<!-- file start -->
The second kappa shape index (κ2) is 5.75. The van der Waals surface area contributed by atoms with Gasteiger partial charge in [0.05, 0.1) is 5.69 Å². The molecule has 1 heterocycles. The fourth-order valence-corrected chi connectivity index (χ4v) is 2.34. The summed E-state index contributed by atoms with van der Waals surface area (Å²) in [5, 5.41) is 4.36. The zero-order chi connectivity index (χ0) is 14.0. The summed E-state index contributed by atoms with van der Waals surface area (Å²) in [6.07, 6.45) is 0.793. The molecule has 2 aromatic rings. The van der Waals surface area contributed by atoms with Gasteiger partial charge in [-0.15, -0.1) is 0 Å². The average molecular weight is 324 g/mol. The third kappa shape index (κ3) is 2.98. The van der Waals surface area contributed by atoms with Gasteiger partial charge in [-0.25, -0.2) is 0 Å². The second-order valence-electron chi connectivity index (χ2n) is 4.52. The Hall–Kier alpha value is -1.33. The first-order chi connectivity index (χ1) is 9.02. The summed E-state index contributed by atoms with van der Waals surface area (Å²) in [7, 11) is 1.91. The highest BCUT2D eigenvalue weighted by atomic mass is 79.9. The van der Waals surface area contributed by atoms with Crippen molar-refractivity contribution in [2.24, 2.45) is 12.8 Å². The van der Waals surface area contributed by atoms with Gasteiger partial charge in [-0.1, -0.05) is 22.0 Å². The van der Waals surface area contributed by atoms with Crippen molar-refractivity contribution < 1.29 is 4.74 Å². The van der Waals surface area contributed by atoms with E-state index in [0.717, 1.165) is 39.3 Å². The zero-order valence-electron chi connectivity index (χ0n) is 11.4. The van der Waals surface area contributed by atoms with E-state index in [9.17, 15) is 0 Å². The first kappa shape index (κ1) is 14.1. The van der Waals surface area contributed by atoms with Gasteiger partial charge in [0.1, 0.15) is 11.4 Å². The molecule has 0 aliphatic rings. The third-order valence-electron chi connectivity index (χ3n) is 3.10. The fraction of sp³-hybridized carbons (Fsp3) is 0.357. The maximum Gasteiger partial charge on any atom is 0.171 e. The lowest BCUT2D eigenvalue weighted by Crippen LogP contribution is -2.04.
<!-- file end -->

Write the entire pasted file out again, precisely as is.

The second kappa shape index (κ2) is 5.75. The van der Waals surface area contributed by atoms with Gasteiger partial charge in [0.05, 0.1) is 5.69 Å². The molecule has 1 heterocycles. The fourth-order valence-corrected chi connectivity index (χ4v) is 2.34. The summed E-state index contributed by atoms with van der Waals surface area (Å²) in [5, 5.41) is 4.36. The zero-order chi connectivity index (χ0) is 14.0. The summed E-state index contributed by atoms with van der Waals surface area (Å²) in [6.07, 6.45) is 0.793. The molecule has 2 aromatic rings. The van der Waals surface area contributed by atoms with Gasteiger partial charge in [-0.15, -0.1) is 0 Å². The average molecular weight is 324 g/mol. The third kappa shape index (κ3) is 2.98. The van der Waals surface area contributed by atoms with Gasteiger partial charge in [-0.25, -0.2) is 0 Å². The second-order valence-electron chi connectivity index (χ2n) is 4.52. The Hall–Kier alpha value is -1.33. The first-order chi connectivity index (χ1) is 9.02. The summed E-state index contributed by atoms with van der Waals surface area (Å²) in [7, 11) is 1.91. The highest BCUT2D eigenvalue weighted by atomic mass is 79.9. The van der Waals surface area contributed by atoms with Crippen molar-refractivity contribution in [2.24, 2.45) is 12.8 Å². The van der Waals surface area contributed by atoms with Gasteiger partial charge in [-0.1, -0.05) is 22.0 Å². The van der Waals surface area contributed by atoms with Crippen molar-refractivity contribution < 1.29 is 4.74 Å². The van der Waals surface area contributed by atoms with E-state index in [0.717, 1.165) is 39.3 Å². The zero-order valence-electron chi connectivity index (χ0n) is 11.4. The van der Waals surface area contributed by atoms with E-state index in [9.17, 15) is 0 Å². The first kappa shape index (κ1) is 14.1. The van der Waals surface area contributed by atoms with Gasteiger partial charge in [0.1, 0.15) is 11.4 Å². The molecule has 0 aliphatic rings. The third-order valence-electron chi connectivity index (χ3n) is 3.10. The fraction of sp³-hybridized carbons (Fsp3) is 0.357. The maximum Gasteiger partial charge on any atom is 0.171 e. The lowest BCUT2D eigenvalue weighted by Crippen LogP contribution is -2.04.